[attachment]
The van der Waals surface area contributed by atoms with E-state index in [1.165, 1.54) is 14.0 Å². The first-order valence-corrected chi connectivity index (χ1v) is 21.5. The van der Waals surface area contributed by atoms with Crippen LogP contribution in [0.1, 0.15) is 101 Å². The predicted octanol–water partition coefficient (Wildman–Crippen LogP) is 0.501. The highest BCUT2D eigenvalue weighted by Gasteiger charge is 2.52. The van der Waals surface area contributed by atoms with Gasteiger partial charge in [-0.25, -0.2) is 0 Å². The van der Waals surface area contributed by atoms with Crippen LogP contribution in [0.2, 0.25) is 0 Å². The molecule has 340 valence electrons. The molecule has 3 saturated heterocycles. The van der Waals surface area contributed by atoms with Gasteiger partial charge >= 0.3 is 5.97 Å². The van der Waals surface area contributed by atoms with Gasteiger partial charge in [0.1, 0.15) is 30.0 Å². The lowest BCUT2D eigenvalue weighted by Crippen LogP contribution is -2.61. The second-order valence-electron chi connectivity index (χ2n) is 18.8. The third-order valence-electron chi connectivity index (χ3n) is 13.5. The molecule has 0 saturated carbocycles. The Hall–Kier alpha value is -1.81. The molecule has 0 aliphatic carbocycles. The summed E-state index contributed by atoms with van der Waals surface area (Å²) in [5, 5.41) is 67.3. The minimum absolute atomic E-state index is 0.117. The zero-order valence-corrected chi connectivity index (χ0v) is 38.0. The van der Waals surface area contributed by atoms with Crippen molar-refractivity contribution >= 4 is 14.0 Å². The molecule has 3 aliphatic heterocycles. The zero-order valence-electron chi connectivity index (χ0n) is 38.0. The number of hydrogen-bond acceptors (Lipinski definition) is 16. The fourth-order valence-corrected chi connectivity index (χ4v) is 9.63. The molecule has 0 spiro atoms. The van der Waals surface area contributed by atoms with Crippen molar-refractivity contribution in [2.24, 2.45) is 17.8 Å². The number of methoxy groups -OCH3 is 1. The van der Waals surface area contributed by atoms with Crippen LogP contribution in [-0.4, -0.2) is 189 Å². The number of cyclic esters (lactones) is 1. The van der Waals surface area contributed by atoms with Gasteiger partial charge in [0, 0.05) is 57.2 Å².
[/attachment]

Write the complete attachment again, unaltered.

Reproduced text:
The van der Waals surface area contributed by atoms with E-state index in [1.165, 1.54) is 14.0 Å². The first-order valence-corrected chi connectivity index (χ1v) is 21.5. The van der Waals surface area contributed by atoms with Crippen LogP contribution in [0.1, 0.15) is 101 Å². The predicted octanol–water partition coefficient (Wildman–Crippen LogP) is 0.501. The highest BCUT2D eigenvalue weighted by Gasteiger charge is 2.52. The van der Waals surface area contributed by atoms with Gasteiger partial charge in [-0.25, -0.2) is 0 Å². The van der Waals surface area contributed by atoms with Crippen LogP contribution in [0.2, 0.25) is 0 Å². The molecule has 340 valence electrons. The molecule has 3 saturated heterocycles. The van der Waals surface area contributed by atoms with Gasteiger partial charge >= 0.3 is 5.97 Å². The van der Waals surface area contributed by atoms with Gasteiger partial charge in [0.1, 0.15) is 30.0 Å². The lowest BCUT2D eigenvalue weighted by Crippen LogP contribution is -2.61. The second-order valence-electron chi connectivity index (χ2n) is 18.8. The third-order valence-electron chi connectivity index (χ3n) is 13.5. The molecule has 0 saturated carbocycles. The Hall–Kier alpha value is -1.81. The molecule has 0 aliphatic carbocycles. The summed E-state index contributed by atoms with van der Waals surface area (Å²) in [5, 5.41) is 67.3. The minimum absolute atomic E-state index is 0.117. The zero-order valence-corrected chi connectivity index (χ0v) is 38.0. The van der Waals surface area contributed by atoms with Crippen molar-refractivity contribution >= 4 is 14.0 Å². The molecule has 3 aliphatic heterocycles. The zero-order valence-electron chi connectivity index (χ0n) is 38.0. The number of hydrogen-bond acceptors (Lipinski definition) is 16. The fourth-order valence-corrected chi connectivity index (χ4v) is 9.63. The molecule has 0 spiro atoms. The van der Waals surface area contributed by atoms with Crippen molar-refractivity contribution in [2.24, 2.45) is 17.8 Å². The number of methoxy groups -OCH3 is 1. The van der Waals surface area contributed by atoms with Crippen LogP contribution in [-0.4, -0.2) is 189 Å². The number of cyclic esters (lactones) is 1. The van der Waals surface area contributed by atoms with Gasteiger partial charge in [0, 0.05) is 57.2 Å².